What to Drink with What You EatBy Marisa D'Vari | April 6th, 2007 | Category: Book Reviews | 1 Comment »
Are you curious about what wine to order with your cheesecake? Intimidated by five-hundred page wine list at a top restaurant? Downright scared when the sommelier comes charging toward your table?
Relax. In the book What to Drink with What You Eat, Authors Andrew Dornenburg and Karen Page have created a resource that helps even the ‘average Joe or Jane’ understand the principles of wine and food pairing. They take the conventional, canned, old-school advice of “red wine with meat, white wine with fish” to an entirely new level, based on insights learned from their previous books on cuisine, as well as interviews with America’s top, cutting-edge sommeliers.
In many ways, the format of What to Drink with What You Eat resembles a substantial wine/food pairing encyclopedia specifically designed to be quickly skimmed before heading off to a restaurant or purchasing wine for a dinner party. For example, let’s say you are entertaining clients at a steakhouse, and want to sound intelligent about wine. You know red wine typically goes with red meat, but which red? Old world or new? And what are the virtues of each? By spending just five minutes with this book (and perhaps jotting down some notes) you will be able to help your guests order a Shiraz, Barbaresco, Barolo, or good old Napa Valley Cabernet Sauvignon based on the elements of the sauce and cut of meat they choose.
In a similar fashion, let’s say you want to dazzle your friends and show off your new kitchen with a fabulous dinner party. Spend a few moments with this book and you will be able to pair every element of your menu with an exciting, unusual wine. No need to consult a professional wine expert, as you have this knowledge at your fingertips.
Sommeliers interviewed for this book are mostly young and more free-thinking than sommeliers of years past. They are enthusiastic about wine, regardless of it’s an exciting, new world find of exceptional value, or a fine-aged Bordeaux worth hundreds of dollars. As a group, they see their mission as helping you find a good wine to accessorize your meal within your price range. And the individual quotes from sommeliers are what makes this book so fresh and appealing.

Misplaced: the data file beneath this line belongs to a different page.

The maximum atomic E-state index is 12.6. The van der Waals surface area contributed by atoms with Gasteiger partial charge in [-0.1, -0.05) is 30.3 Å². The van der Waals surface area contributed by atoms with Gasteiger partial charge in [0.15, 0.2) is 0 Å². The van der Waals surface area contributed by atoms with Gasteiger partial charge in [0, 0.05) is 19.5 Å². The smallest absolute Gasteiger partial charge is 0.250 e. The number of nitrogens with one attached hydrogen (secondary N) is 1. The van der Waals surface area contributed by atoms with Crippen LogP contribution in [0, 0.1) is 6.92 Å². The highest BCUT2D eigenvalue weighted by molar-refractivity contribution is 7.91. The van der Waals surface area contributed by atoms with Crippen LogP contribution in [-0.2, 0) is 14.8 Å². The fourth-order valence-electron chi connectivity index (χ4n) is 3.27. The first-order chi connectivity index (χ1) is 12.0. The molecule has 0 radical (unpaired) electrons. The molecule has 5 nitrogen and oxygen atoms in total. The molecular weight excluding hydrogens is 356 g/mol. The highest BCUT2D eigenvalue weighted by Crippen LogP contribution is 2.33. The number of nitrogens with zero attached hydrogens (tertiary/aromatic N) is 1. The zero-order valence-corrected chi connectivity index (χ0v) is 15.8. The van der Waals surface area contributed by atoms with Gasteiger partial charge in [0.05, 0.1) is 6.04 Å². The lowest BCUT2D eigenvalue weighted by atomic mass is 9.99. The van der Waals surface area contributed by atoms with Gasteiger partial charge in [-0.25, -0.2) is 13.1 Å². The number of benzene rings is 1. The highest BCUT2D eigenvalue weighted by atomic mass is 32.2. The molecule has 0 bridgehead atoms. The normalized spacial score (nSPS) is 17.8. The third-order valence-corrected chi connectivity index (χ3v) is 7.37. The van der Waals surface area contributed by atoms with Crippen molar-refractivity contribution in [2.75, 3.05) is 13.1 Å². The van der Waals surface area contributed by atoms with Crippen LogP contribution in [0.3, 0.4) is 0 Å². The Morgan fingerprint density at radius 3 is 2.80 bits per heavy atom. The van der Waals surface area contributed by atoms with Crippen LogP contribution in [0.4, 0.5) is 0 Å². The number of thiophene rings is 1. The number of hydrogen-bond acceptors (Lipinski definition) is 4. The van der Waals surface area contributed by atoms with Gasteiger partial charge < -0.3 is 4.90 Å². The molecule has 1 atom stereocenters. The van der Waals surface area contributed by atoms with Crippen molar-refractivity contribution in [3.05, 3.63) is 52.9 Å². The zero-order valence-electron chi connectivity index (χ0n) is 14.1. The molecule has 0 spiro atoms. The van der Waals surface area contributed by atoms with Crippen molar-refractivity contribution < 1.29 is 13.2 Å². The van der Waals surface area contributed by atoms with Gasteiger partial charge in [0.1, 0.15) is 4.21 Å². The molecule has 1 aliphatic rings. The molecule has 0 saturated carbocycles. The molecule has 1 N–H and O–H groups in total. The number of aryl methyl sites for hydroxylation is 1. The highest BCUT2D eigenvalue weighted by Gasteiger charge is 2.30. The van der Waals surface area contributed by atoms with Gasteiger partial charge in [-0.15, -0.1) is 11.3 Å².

For example, Steve Beckta of Beckta Dining & Wine in Ottawa believes that as a sommelier, it is almost more important to match a wine to a person than to match the wine to the food. Curious thought! “The most important part of being a sommelier is not your ability to taste, but your ability to empathize with the person who is in front of you,” he explains in the book.
How very true. In one instance, Beckta recalls three ‘big businessmen’ sitting at a table. One wants lamb, one wants halibut, and the other guy wants scallops. They tell him they want the “perfect” wine that matches all three, dissimilar dishes. By carefully listening to the subtext of what they are telling him, Beckta realizes they are after a wine that fits into their comfort zone, not necessarily the best match. To him, that means a “big red” from Australia and as it turns out, the businessmen love it.
Sommelier Alpana Singh, formerly of Everest in Chicago (now with the Lettuce Entertainment Group) agrees that comfort is important. She likes to serve California wines on big holidays like New Year’s Eve and Valentine’s Day, because people who dine out only a few ‘special nights’ a year want something they can recognize and appreciate.
If you entertain or dine out frequently, What To Drink with What You Eat is a dynamic desktop resource and wine and food pairing primer that will stimulate you to learn more about wine by further reading or classes. If you like oaky Chardonnay, for example, this book will also motivate you to try unoaked Chardonnay wines and realize the difference, especially when paired with food. Yet what works best about this book is the way you can take advantage of the authors’ extensive research and with just a few minutes of skimming, come across as a credible wine expert in front of clients, colleagues, family and friends.